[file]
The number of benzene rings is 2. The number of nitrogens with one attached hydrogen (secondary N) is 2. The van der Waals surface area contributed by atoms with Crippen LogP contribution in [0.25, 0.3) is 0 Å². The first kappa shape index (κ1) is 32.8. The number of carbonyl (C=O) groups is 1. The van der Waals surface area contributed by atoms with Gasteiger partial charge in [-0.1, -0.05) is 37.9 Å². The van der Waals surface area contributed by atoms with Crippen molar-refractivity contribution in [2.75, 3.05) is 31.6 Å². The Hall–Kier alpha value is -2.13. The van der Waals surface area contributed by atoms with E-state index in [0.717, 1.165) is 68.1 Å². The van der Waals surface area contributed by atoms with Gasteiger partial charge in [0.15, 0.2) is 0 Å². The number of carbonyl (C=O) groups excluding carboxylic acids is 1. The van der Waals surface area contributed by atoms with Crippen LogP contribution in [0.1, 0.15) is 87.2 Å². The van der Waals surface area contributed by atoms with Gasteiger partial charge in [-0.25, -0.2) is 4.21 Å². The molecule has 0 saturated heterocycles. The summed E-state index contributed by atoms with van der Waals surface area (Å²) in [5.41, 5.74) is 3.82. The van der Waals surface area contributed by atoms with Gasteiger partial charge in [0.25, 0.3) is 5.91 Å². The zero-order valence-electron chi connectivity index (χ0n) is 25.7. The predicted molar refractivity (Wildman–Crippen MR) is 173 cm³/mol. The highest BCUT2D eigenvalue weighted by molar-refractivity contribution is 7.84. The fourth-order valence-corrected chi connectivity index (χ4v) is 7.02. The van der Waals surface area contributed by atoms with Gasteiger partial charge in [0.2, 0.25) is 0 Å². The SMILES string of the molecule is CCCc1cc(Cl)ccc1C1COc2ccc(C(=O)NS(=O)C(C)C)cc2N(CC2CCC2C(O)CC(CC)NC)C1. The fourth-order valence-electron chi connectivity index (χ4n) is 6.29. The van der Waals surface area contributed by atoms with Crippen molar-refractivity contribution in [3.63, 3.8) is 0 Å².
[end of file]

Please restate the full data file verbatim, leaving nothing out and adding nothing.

The number of benzene rings is 2. The number of nitrogens with one attached hydrogen (secondary N) is 2. The van der Waals surface area contributed by atoms with Crippen LogP contribution in [0.25, 0.3) is 0 Å². The first kappa shape index (κ1) is 32.8. The number of carbonyl (C=O) groups is 1. The van der Waals surface area contributed by atoms with Gasteiger partial charge in [-0.1, -0.05) is 37.9 Å². The van der Waals surface area contributed by atoms with Crippen molar-refractivity contribution in [2.75, 3.05) is 31.6 Å². The Hall–Kier alpha value is -2.13. The van der Waals surface area contributed by atoms with E-state index in [0.717, 1.165) is 68.1 Å². The van der Waals surface area contributed by atoms with Gasteiger partial charge in [0.15, 0.2) is 0 Å². The number of carbonyl (C=O) groups excluding carboxylic acids is 1. The van der Waals surface area contributed by atoms with Crippen LogP contribution in [0.1, 0.15) is 87.2 Å². The van der Waals surface area contributed by atoms with Gasteiger partial charge in [-0.25, -0.2) is 4.21 Å². The molecule has 0 saturated heterocycles. The summed E-state index contributed by atoms with van der Waals surface area (Å²) in [5.41, 5.74) is 3.82. The van der Waals surface area contributed by atoms with Gasteiger partial charge in [0.25, 0.3) is 5.91 Å². The zero-order valence-electron chi connectivity index (χ0n) is 25.7. The predicted molar refractivity (Wildman–Crippen MR) is 173 cm³/mol. The highest BCUT2D eigenvalue weighted by molar-refractivity contribution is 7.84. The fourth-order valence-corrected chi connectivity index (χ4v) is 7.02. The van der Waals surface area contributed by atoms with Gasteiger partial charge in [0.2, 0.25) is 0 Å². The SMILES string of the molecule is CCCc1cc(Cl)ccc1C1COc2ccc(C(=O)NS(=O)C(C)C)cc2N(CC2CCC2C(O)CC(CC)NC)C1. The fourth-order valence-electron chi connectivity index (χ4n) is 6.29. The van der Waals surface area contributed by atoms with Crippen molar-refractivity contribution in [3.63, 3.8) is 0 Å².